Cargo – 200, Experimental projection on the surfaces 6-1

Cargo – 200, Experimental projection on the surfaces 6-1


2023 | Painting / Installation | Painting : 60 x 60 x 9 / Frame : 220 x 2 cm |

CARGO 200 is a term from military jargon. It refers to the transport of those killed in war back home. For the transport, the body of the deceased is placed in a special container, usually made of zinc.

In my project, I use the method of “object-ification” of my subjective war experiences by intuitively re-enacting the death of fellow citizens and soldiers through an experimental “an-ordering” on surfaces. This process captures the event rationally and insensitively, which is known to be a consequence of habituation to war. In war, the imaginary has no connection with reality. The traumatic nature of the reality of war is beyond our imagination.

Overcome by this reality, we nevertheless cannot comprehend the fear of the possibility of our own death, which is unimaginable to us. When we think about our own death, we can be horrified, but when we talk about the death of thousands, the impossibility of mathematically multiplying the horror prevents us from trying to comprehend it. The world of war is made up of its own signs, most of which have hardly changed over the millennia. It is a series of archaic symbols that stand for centre/periphery, order/chaos, vertical/horizontal, good/evil, life/death, victory/defeat, friend/foe.

This series of works explores the problem of war perception, which is that our own consciousness can never share the level of consciousness of dying soldiers and vice versa. In the course of war, aer a certain time, we see war only as a familiar field with its signs and “special effects”.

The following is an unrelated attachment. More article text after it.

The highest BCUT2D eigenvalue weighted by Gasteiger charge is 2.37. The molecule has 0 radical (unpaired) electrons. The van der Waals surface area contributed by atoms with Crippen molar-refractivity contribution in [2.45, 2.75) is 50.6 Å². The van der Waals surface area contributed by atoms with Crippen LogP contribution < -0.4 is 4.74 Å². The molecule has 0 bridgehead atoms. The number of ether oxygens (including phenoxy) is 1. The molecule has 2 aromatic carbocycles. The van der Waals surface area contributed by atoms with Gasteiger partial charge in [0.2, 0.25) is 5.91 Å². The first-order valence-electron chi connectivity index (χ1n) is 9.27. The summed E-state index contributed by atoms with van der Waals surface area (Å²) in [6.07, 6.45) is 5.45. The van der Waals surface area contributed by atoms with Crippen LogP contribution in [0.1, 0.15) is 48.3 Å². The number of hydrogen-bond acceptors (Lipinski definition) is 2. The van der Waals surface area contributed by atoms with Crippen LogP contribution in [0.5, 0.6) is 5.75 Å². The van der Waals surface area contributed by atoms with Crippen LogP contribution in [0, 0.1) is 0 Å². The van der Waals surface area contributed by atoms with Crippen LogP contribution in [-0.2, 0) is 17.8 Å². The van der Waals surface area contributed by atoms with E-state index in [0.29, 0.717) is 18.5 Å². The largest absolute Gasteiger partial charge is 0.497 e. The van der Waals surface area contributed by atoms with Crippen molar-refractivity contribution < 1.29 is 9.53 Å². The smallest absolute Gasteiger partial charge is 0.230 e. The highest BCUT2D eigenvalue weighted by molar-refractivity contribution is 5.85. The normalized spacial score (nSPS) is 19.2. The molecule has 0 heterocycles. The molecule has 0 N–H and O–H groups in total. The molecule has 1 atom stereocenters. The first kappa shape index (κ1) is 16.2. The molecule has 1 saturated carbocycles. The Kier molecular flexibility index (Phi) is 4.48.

We no longer see people. What kind of people sat there in the trenches and were shot at by artillery – we don’t know. What they did for a living beforehand and whether they had families and children – we don’t know that either. Nor do we know what life the sudden war pulled them out of. And how they perceived it, how they experienced it and what they felt and how they dealt with thoughts about their possible death – we don’t know. We don’t know anything and we can’t imagine. How did these men accept the role of “cannon fodder” – this whole cruel ordeal?

Human rationalism works like this: Unconsciously, we try to abstract from a traumatic reality. As a result, unfortunately, we ignore the catastrophe itself. Reality is absent. We hardly notice it because we simply cannot imagine the reality of war, death. It is a paradox. We generally dislike seeing violence as it exists in reality. The only worthy response to the challenge of terrorism would be to radically change the rationale of our thinking. However, the clearer it becomes to us what is actually happening, the more we refuse to be aware of it.

Humanity is unconsciously writing the story of its own end. Destruction of the world is possible today as never before. That is why we need to wake up from our sleep. The search for our own comfort always leads to the worst.